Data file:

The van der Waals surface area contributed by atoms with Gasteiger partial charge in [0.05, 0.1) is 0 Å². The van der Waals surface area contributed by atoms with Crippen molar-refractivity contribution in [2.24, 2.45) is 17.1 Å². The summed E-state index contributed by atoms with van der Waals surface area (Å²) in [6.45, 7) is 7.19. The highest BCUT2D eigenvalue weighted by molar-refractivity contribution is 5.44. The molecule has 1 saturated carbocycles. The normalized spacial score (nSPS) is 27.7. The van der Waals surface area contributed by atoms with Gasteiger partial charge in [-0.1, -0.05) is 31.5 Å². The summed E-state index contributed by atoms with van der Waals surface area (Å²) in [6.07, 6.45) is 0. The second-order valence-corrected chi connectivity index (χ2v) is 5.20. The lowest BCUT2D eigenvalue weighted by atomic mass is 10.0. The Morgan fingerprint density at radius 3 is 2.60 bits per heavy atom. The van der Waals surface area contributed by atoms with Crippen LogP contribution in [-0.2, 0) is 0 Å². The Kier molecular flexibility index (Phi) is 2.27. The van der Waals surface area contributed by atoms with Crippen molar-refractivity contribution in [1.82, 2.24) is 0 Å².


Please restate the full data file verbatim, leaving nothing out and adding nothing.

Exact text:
The van der Waals surface area contributed by atoms with Gasteiger partial charge in [0.05, 0.1) is 0 Å². The van der Waals surface area contributed by atoms with Crippen molar-refractivity contribution in [2.24, 2.45) is 17.1 Å². The summed E-state index contributed by atoms with van der Waals surface area (Å²) in [6.45, 7) is 7.19. The highest BCUT2D eigenvalue weighted by molar-refractivity contribution is 5.44. The molecule has 1 saturated carbocycles. The normalized spacial score (nSPS) is 27.7. The van der Waals surface area contributed by atoms with Gasteiger partial charge in [-0.1, -0.05) is 31.5 Å². The summed E-state index contributed by atoms with van der Waals surface area (Å²) in [6.07, 6.45) is 0. The second-order valence-corrected chi connectivity index (χ2v) is 5.20. The lowest BCUT2D eigenvalue weighted by atomic mass is 10.0. The Morgan fingerprint density at radius 3 is 2.60 bits per heavy atom. The van der Waals surface area contributed by atoms with Crippen LogP contribution in [-0.2, 0) is 0 Å². The Kier molecular flexibility index (Phi) is 2.27. The van der Waals surface area contributed by atoms with Crippen molar-refractivity contribution in [1.82, 2.24) is 0 Å².